Review: Chromecast Audio is surprisingly limited in app support3 min read . Updated: 02 Jun 2016, 07:57 PM IST
It is simple to set up and use, but misses out on the strength of its video streamer sibling
Google decided that one Chromecast wasn’t enough—the one which focused on video streaming and connects to the TV and projectors through the HDMI port. Which is why there is now also a Chromecast Audio meant for music lovers.
Set-up: Round pegs, round holes
The Chromecast Audio streamer requires you to download the Google Cast app on your smartphone (free on Android and iOS). Once you do that, the entire process is rather simple—you get the step-by-step guide through the app to connect Chromecast Audio to the Wi-Fi network at home. The device is compatible with both 2.4GHz and 5GHz Wi-Fi networks, the latter providing better bandwidth and the former better range—take your pick, depending on the placement of the Wi-Fi router in your home. Once that is done, connect it using the 3.5mm audio cable to the input of your speaker music system. At this point, the streamer is ready to accept audio stream from various apps on your smartphone.
Design: An LP record, miniaturized
The Chromecast Audio’s small circular design, 2 inches in diameter and about half an inch in thickness, is what immediately catches the attention. The black colour has been spruced up with a groove pattern on one side, while the other has a smooth finish. There really isn’t much action on this tiny streamer, except one micro USB port for power, one 3.5mm port for connecting to a speaker and a button to reset the device in case there are performance issues or you need to connect to a different Wi-Fi. What you will get with Chromecast Audio is a yellow coloured 3.5mm audio cable, but if you need to connect to an optical audio input in an audio-video receiver or a soundbar, you’ll need to invest in a “mini-Toslink" to optical cable.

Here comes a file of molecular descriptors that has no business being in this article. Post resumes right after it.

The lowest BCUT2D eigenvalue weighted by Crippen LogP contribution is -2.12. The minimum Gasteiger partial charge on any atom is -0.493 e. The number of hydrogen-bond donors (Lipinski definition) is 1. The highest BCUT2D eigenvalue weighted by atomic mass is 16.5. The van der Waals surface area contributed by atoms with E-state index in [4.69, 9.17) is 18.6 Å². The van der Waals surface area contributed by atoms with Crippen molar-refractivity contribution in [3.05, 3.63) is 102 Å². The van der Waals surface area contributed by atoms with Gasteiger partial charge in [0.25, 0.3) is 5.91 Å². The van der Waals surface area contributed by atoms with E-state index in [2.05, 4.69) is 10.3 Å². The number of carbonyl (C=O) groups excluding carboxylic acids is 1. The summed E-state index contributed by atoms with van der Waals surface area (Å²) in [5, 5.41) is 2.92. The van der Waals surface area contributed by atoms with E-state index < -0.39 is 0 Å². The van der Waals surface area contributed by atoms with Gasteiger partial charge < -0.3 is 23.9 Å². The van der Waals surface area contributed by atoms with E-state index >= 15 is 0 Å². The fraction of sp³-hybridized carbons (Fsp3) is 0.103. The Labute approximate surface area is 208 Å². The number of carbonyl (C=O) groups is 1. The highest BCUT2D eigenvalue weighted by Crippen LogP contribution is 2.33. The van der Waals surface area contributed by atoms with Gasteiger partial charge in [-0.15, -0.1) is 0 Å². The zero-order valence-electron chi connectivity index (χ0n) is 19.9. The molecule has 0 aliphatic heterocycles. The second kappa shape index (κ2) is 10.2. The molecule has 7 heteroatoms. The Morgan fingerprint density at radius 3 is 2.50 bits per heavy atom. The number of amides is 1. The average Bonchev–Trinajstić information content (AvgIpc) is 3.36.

Performance: Case of two halves
What Chromecast Audio brings to the world of music is the sort of simplicity and reliance on third-party apps that its elder sibling, the Chromecast Video, offers. We connected the Chromecast Audio to multiple speakers, including the Yamaha PDX-31 and the Marshall Kilburn. Detection was smooth, and depending on how good the Wi-Fi signal is, the playback from streaming apps begins.
The direct comparison in terms of audio quality is with the Bluetooth wireless standard, which is now a default option in many standalone speakers as well as audio receivers. Chromecast Audio can now stream up to 96KHz/24bit lossless audio from compatible devices, which makes it even more relevant if you have a massive library of higher resolution (or bitrate, in audio terms) audio files. And all through, the same tracks sound better using Chromecast Audio because of the availability of greater bandwidth than what Bluetooth allows.
We did notice an unexplained static which showed up occasionally for a few seconds—no connections were at fault.
Despite the strong foundations, things aren’t as rosy as they seem. Unlike Chromecast Video, which will certainly support a lot of your favourite video streaming apps, that isn’t the case with Chromecast Audio. For example, in India, what you get is compatibility with apps such as Saavn and Wynk Music. But for someone who perhaps has their entire library of music on Apple Music, they are out of luck, for the moment. Chromecast Audio does not work with all audio playback and streaming apps on your smartphone, and that is its biggest limitation compared with Bluetooth, which just simply works.
Verdict: Price glosses over the shortcomings
At ₹ 3,399, it might perhaps not be an entirely outlandish idea to pick up a Chromecast Audio and plug it in to one of the speakers at home which doesn’t have built-in Bluetooth. But if you rely on any particular music streaming service to get your fix of the latest tunes, you’ll need to be doubly sure if it currently works with Chromecast Audio.